Bears ace Chris Woakes and the rest of England’s squad are in Australia in search of answers to the old question:
“What does it take to win the Ashes down under?”
Well, here’s one way: Take two great mavericks from the West Midlands and unleash them on the Aussie batsmen.
That’s what happened in 1911/12 – with sensational results…
The summer of 1911 was momentous for Warwickshire. They won the County Championship for the first time – and at the same time unfurled arguably the most remarkably unexpected triumph in the history of sport, never mind cricket.
After a string of mediocre seasons, the Bears began 1911 with an innings defeat to Surrey inside two days at The Oval. They were a bit of a shambles.
So a call was made to 22-year-old all-rounder Frank Foster. In typical maverick style, Deritend-born Foster, who had played for Warwickshire since 1908 had, despite an apparently brilliant future, recently announced his retirement from cricket. The club begged him to think again – and come back as captain. He said yes.
Foster had not played for England before but was to bestride his debut Ashes series just as he had the previous county season – and form a devastating partnership with another great West Midlands maverick: Sydney Barnes.Brian Halford
Foster immediately led his team to victory over Lancashire at Old Trafford. Exactly 108 days later, on a damp morning in Northampton, the Bears polished off Northamptonshire to clinch the title. The team that was a shambles were champions. Transformed by Foster’s dynamic leadership.
Alongside his leadership skills, the captain played brilliant cricket and his 1,383 runs and 116 wickets that season earned him selection for the winter Australia tour. Foster had not played for England before but was to bestride his debut Ashes series just as he had the previous county season – and form a devastating partnership with another great West Midlands maverick: Sydney Barnes.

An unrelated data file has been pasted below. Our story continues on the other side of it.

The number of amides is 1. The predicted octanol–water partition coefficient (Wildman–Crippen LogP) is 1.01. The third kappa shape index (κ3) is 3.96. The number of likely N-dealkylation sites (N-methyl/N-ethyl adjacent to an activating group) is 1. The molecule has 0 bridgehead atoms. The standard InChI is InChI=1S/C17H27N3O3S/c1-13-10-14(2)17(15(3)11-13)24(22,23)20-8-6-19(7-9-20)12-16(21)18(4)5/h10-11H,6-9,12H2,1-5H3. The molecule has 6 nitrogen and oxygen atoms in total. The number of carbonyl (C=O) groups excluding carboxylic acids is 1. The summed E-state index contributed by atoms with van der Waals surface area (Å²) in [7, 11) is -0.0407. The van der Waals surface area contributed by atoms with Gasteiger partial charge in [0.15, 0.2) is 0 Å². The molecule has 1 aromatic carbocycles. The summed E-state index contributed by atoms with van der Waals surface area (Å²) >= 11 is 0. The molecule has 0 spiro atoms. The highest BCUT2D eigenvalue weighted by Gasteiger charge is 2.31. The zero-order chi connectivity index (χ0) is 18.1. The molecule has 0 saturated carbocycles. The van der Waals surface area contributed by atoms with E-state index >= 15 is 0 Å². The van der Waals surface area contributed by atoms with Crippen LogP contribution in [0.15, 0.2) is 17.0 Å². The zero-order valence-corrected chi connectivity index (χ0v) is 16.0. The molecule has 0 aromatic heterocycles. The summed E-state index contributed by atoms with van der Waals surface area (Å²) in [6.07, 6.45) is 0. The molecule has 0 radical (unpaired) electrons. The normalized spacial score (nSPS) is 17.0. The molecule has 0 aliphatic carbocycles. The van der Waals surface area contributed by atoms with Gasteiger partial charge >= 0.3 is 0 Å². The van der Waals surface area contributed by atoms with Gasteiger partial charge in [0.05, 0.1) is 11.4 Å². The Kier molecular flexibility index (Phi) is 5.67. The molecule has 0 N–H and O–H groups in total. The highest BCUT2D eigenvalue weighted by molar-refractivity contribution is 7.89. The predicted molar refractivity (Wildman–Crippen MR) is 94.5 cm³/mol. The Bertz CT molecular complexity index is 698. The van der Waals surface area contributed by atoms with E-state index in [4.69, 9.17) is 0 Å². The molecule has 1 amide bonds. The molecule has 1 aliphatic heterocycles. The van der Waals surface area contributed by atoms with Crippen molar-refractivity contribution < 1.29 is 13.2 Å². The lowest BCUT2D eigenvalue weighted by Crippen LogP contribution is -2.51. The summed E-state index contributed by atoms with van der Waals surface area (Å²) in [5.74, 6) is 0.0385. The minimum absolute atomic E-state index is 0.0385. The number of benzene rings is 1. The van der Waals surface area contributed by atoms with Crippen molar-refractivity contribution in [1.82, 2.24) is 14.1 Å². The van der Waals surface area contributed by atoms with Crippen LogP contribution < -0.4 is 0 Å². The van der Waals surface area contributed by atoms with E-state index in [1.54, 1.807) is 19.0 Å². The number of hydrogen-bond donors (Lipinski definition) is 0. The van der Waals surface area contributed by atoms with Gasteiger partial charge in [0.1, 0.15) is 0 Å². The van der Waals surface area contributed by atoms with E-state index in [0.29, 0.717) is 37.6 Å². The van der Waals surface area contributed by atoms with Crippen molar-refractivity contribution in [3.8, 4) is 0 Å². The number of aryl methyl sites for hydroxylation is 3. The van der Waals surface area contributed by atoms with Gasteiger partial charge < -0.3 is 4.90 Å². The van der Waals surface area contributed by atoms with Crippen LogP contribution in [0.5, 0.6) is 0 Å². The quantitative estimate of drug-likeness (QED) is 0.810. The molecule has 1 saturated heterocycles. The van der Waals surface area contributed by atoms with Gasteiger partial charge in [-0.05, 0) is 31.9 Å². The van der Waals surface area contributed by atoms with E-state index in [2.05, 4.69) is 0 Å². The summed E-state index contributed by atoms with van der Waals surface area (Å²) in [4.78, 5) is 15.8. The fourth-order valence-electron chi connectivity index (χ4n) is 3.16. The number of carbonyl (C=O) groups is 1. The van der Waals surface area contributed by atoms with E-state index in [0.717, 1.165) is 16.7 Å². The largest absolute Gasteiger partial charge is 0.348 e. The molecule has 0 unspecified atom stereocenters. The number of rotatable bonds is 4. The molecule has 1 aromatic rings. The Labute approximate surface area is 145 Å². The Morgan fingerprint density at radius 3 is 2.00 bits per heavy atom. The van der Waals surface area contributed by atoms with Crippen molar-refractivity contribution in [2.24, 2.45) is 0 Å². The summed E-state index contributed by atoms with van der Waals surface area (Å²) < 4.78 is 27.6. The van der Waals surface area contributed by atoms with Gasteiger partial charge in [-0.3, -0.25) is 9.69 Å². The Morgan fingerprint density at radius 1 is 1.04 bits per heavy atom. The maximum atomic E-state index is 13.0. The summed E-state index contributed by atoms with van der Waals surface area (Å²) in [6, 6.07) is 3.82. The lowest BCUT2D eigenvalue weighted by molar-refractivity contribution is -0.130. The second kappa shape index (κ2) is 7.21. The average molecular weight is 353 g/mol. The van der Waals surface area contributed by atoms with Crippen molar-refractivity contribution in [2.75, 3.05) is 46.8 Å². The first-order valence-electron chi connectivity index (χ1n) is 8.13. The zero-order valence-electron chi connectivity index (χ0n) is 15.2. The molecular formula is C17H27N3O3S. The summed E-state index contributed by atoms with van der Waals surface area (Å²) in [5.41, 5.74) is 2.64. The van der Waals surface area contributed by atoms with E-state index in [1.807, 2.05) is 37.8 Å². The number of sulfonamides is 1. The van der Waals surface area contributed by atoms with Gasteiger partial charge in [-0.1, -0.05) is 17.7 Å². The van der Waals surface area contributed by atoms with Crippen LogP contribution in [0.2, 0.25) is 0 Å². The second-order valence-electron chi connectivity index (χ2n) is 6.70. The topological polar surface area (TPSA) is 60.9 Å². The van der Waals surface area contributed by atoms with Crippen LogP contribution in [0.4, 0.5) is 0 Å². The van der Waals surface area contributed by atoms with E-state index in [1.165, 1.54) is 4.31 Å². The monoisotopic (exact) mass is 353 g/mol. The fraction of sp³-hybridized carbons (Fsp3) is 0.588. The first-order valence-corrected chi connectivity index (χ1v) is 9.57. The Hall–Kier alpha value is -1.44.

Smethwick-born Barnes had played four games for Warwickshire as a young man, then 46 for Lancashire between 1899 and 1903, but disliked the grind of the county game. Though one of the finest and fastest bowlers in the world, he preferred club cricket and representing his beloved Staffordshire. Although 38 years old, Barnes had played only 12 Tests, and none in the last two years, when he was selected for the 1911/12 Australia tour.
He was much-feared – and not just by opponents. Perhaps the grumpiest cricketer ever to represent England, S.F. was not a man to drop catches off. He was an intensely moody individual, as proven right at the start of the 1911/12 Ashes.
In the opening Test, at Sydney, England captain Johnny Douglas chose to open the bowling with Frank Foster and himself. This offended Barnes who duly sulked, performing far below his best. Australia began their defence of the urn with a 146-run win, though Foster marked his Test debut with a stylish half-century and a five-for.
With Australia 1-0 up, Douglas reconsidered. In the second Test, at Melbourne, Barnes took the new ball – and his near-unplayable opening spell of five for six in 11 overs reduced Australia to 38 for six. Barnes’ blistering pace and Foster’s brisk, perfectly-pitched swing brought them a combined 15 wickets in the match and England won by eight wickets. The series was levelled, but the West Midlands maestros had only just begun.
In the third Test, at Adelaide, Australia chose to bat and were skittled for 133 as Foster took five for 36.
Frank Foster played all five Tests in the 1911/12 Ashes but was to play only six more. From May 1911 to March 1912 he coruscated for Warwickshire and England, the best all-rounder in the world, but he never recaptured that form.Brian Halford